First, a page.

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MAPS History

In 1993, Oklahoma City voters decided to turn around their struggling city by doing something about it: approving a new tax on themselves. Since then, Oklahoma City has undergone a transformation under the original MAPS that has elevated the community to what Mayor Mick Cornett calls a “big league” city.

The $350 million sales tax-funded initiative was created to revitalize Downtown (including an area of empty warehouses), improve Oklahoma City’s national image and provide new and upgraded cultural, sports, recreation, entertainment and convention facilities.  

By funding the projects with a limited term, one-cent sales tax, the projects were built debt free. The U.S. Conference of Mayors noted, “Using a pay-as-you-go structure allowed Oklahoma City to build world-class facilities without the burden of debt for future generations and city leaders. Oklahoma City citizens made the historic decision to invest their own money in the city they called home.”

Due to the overwhelming success of MAPS and recognizing the needs of the city’s struggling public schools, Oklahoma City proposed a second MAPS initiative. MAPS for Kids went before voters in 2001 and passed with a 61 percent majority. The new sales tax generated $514 million along with a $180 million Oklahoma City Public Schools bond issue, which was used for school facility improvements, technology and transportation projects. Seventy percent of the sales tax funds were disbursed to the Oklahoma City Public School District and 30 percent to surrounding suburban districts. When the last facility is constructed in 2013, the program will have built or renovated 70 Oklahoma City Public School buildings and provided funding for hundreds of other metro area school projects.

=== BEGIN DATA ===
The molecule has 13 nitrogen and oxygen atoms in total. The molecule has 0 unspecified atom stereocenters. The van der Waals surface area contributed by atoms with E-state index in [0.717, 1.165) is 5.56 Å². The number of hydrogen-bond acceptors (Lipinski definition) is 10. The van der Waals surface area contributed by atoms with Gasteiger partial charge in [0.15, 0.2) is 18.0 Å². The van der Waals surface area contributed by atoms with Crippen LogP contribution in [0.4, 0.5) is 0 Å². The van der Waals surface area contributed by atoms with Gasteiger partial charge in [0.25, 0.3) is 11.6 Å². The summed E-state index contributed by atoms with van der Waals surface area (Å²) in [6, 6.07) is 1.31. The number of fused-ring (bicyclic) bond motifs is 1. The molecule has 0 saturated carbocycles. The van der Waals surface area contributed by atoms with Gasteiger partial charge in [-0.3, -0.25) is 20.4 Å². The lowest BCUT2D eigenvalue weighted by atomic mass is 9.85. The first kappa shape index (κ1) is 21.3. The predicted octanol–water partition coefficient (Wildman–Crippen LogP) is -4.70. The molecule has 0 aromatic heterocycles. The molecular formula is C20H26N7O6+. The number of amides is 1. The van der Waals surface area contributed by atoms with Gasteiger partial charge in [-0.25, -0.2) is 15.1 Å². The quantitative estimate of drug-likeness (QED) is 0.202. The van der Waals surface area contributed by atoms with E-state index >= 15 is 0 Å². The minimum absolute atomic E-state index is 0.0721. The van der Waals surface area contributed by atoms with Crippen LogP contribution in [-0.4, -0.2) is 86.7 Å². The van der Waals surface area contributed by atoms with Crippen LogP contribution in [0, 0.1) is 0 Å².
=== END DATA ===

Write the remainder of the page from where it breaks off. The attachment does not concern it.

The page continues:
In 2008, the citizens approved another short term one-cent sales tax after the MAPS for Kids tax expired to fund improvements at the downtown arena and build an off-site practice facility to accommodate the new NBA franchise, the Oklahoma City Thunder.

MAPS projects are built debt free, and over time the money is collected and spent efficiently, without burdening future taxpayers. For example, the MAPS for Kids sales tax, passed in 2001, took effect in 2002 and ended in 2008. Because of the time it takes to plan and build school buildings, not all of the projects were complete when the tax ended. The original MAPS projects were also completed a few years after the last tax funds were collected. Every MAPS initiative has essentially been a 10 to 12-year process, and the same is expected of MAPS 3.